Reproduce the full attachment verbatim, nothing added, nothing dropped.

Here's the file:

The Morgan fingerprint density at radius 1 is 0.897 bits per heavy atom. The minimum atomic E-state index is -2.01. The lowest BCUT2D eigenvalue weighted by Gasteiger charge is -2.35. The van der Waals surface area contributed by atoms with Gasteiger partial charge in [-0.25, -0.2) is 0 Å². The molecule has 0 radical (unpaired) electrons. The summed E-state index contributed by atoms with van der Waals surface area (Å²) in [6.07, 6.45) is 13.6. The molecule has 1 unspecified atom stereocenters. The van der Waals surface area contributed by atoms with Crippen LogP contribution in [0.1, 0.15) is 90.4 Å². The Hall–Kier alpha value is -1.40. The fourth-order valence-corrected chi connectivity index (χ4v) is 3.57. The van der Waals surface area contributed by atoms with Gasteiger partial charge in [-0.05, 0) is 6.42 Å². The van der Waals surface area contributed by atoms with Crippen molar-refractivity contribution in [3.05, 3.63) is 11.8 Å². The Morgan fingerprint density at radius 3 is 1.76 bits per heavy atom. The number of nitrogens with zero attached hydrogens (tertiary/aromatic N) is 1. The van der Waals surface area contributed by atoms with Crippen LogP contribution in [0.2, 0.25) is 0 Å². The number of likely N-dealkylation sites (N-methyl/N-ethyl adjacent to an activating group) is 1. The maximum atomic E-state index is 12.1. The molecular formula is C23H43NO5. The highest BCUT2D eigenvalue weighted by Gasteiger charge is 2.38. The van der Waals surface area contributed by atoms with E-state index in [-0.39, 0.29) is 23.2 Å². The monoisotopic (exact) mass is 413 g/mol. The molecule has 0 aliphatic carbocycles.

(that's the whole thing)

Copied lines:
The Morgan fingerprint density at radius 1 is 0.897 bits per heavy atom. The minimum atomic E-state index is -2.01. The lowest BCUT2D eigenvalue weighted by Gasteiger charge is -2.35. The van der Waals surface area contributed by atoms with Gasteiger partial charge in [-0.25, -0.2) is 0 Å². The molecule has 0 radical (unpaired) electrons. The summed E-state index contributed by atoms with van der Waals surface area (Å²) in [6.07, 6.45) is 13.6. The molecule has 1 unspecified atom stereocenters. The van der Waals surface area contributed by atoms with Crippen LogP contribution in [0.1, 0.15) is 90.4 Å². The Hall–Kier alpha value is -1.40. The fourth-order valence-corrected chi connectivity index (χ4v) is 3.57. The van der Waals surface area contributed by atoms with Gasteiger partial charge in [-0.05, 0) is 6.42 Å². The van der Waals surface area contributed by atoms with Crippen molar-refractivity contribution in [3.05, 3.63) is 11.8 Å². The Morgan fingerprint density at radius 3 is 1.76 bits per heavy atom. The number of nitrogens with zero attached hydrogens (tertiary/aromatic N) is 1. The van der Waals surface area contributed by atoms with Crippen LogP contribution in [0.2, 0.25) is 0 Å². The number of likely N-dealkylation sites (N-methyl/N-ethyl adjacent to an activating group) is 1. The maximum atomic E-state index is 12.1. The molecular formula is C23H43NO5. The highest BCUT2D eigenvalue weighted by Gasteiger charge is 2.38. The van der Waals surface area contributed by atoms with E-state index in [-0.39, 0.29) is 23.2 Å². The monoisotopic (exact) mass is 413 g/mol. The molecule has 0 aliphatic carbocycles.